Just a few blocks southwest of the Topography of Terror, in the long shadow the museum figuratively casts, stands Daniel Libeskind's striking Jewish Museum Berlin. The 12-year-old structure was one of the outspoken architect's first designs to be built, though he was in his 50s by then.
Severely angled, the building resembles a lightning bolt thrust across the terrain.
Its zigzag form was said to have been derived from a series of imaginary lines the architect had superimposed on the city map, connecting the addresses of great Jewish individuals in the intellectual history of Berlin — poet Heinrich Heine, critic Walter Benjamin, musician Arnold Schoenberg.
The architect himself has called the project "Between the Lines"; and as German art critic Bernhard Schneider has written of the museum, "In architecture as in life, lines define the relationship between material and immaterial reality."
Lines are integral to the design of the facade as well. The zinc covering is scarred as if to show the terrible outcome of the German Jewish story, and Libeskind has said the scoring suggests a shattered Jewish star, a portion of which can be seen as the rest appears to implode along the surface.
According to the architect's vision, the interior of the museum was never to be filled. In fact, he sought to angle the walls so steeply that nothing could be hung upon them. One was to walk through the structure, entering only through one door and exiting only through another so that the surroundings would depict the story of Germany's Jews in a visceral, non-literary way. For several years, visitors experienced the building this way.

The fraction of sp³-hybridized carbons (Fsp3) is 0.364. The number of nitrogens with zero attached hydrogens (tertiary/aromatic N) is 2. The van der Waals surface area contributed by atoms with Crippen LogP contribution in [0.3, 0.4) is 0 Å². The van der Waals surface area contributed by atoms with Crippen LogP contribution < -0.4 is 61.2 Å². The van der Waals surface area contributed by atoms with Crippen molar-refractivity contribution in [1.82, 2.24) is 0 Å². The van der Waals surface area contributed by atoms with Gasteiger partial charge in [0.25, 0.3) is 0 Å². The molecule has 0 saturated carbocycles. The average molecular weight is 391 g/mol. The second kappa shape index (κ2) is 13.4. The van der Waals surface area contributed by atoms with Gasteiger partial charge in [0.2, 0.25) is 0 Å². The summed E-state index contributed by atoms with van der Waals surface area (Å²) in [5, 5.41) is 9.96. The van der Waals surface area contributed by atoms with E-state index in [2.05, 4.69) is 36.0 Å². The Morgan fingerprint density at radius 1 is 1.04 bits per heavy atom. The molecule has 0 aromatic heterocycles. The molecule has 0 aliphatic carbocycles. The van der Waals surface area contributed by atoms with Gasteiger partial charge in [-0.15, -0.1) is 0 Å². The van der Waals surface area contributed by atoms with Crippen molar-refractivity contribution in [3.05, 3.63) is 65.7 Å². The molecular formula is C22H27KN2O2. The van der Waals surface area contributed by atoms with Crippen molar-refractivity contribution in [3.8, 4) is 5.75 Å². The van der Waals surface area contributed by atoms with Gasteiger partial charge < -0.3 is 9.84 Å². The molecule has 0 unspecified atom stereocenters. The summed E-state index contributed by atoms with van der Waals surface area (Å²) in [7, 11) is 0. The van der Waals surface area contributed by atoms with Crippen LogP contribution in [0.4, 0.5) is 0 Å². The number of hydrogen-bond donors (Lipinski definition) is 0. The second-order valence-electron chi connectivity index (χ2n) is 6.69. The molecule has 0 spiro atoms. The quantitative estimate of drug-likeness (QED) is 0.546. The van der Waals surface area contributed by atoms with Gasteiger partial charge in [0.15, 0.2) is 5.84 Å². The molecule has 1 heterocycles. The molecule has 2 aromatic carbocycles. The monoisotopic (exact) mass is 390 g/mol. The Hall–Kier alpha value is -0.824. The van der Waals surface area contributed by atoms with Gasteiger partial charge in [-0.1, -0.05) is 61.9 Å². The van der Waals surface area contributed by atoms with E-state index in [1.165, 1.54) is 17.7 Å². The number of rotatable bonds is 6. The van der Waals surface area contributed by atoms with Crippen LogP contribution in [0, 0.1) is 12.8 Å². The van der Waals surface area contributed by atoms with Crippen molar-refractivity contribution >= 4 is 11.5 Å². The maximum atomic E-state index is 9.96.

But Libeskind gave in to the museum board's wishes, and in 2001, a permanent exhibit was installed.There are now glass-enclosed exhibits, multimedia presentations and lots of signage. But nothing can compete with the building itself.
Five "voids" run vertically through the museum. One of them is 60 feet tall, but very narrow. You can walk above the void's floor, where Israeli artist Menashe Kadishman has placed his art installation, "Fallen Leaves," made up of thousands of iron, rusted faces that appear to be wailing. Some people choose to walk over the faces and it is said their footsteps make a terrible noise.
The designated exit takes you to the Garden of Exile and Emigration, dominated by a 7-foot by 7-foot tilted square. There are 48 white columns in the square, representing 1948, Israel's birth. The columns are filled with soil from Berlin; an underground irrigation system lets trees grow from each. The central column contains soil from Jerusalem and is said to represent all that Jews once contributed to Berlin's culture, but is carried on today in Israel.